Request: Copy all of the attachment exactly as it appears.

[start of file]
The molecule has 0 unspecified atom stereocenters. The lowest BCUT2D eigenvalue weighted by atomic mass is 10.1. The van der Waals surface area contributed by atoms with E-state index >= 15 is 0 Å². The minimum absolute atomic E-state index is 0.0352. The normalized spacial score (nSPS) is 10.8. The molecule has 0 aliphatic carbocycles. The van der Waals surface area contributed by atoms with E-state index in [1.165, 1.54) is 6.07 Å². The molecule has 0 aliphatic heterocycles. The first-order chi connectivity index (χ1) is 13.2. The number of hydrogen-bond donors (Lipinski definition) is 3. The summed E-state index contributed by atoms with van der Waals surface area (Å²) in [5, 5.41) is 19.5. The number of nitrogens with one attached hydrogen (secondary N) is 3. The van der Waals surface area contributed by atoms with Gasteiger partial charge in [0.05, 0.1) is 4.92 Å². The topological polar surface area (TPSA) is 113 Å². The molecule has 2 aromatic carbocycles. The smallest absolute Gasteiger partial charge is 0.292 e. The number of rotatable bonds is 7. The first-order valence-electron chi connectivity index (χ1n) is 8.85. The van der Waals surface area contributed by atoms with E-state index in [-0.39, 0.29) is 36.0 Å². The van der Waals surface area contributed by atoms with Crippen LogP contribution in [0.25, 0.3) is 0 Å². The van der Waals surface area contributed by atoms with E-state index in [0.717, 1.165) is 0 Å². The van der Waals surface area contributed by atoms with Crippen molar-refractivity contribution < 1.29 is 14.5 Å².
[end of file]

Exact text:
The molecule has 0 unspecified atom stereocenters. The lowest BCUT2D eigenvalue weighted by atomic mass is 10.1. The van der Waals surface area contributed by atoms with E-state index >= 15 is 0 Å². The minimum absolute atomic E-state index is 0.0352. The normalized spacial score (nSPS) is 10.8. The molecule has 0 aliphatic carbocycles. The van der Waals surface area contributed by atoms with E-state index in [1.165, 1.54) is 6.07 Å². The molecule has 0 aliphatic heterocycles. The first-order chi connectivity index (χ1) is 13.2. The number of hydrogen-bond donors (Lipinski definition) is 3. The summed E-state index contributed by atoms with van der Waals surface area (Å²) in [5, 5.41) is 19.5. The number of nitrogens with one attached hydrogen (secondary N) is 3. The van der Waals surface area contributed by atoms with Gasteiger partial charge in [0.05, 0.1) is 4.92 Å². The topological polar surface area (TPSA) is 113 Å². The molecule has 2 aromatic carbocycles. The smallest absolute Gasteiger partial charge is 0.292 e. The number of rotatable bonds is 7. The first-order valence-electron chi connectivity index (χ1n) is 8.85. The van der Waals surface area contributed by atoms with E-state index in [-0.39, 0.29) is 36.0 Å². The van der Waals surface area contributed by atoms with Crippen LogP contribution in [0.25, 0.3) is 0 Å². The van der Waals surface area contributed by atoms with E-state index in [0.717, 1.165) is 0 Å². The van der Waals surface area contributed by atoms with Crippen molar-refractivity contribution < 1.29 is 14.5 Å².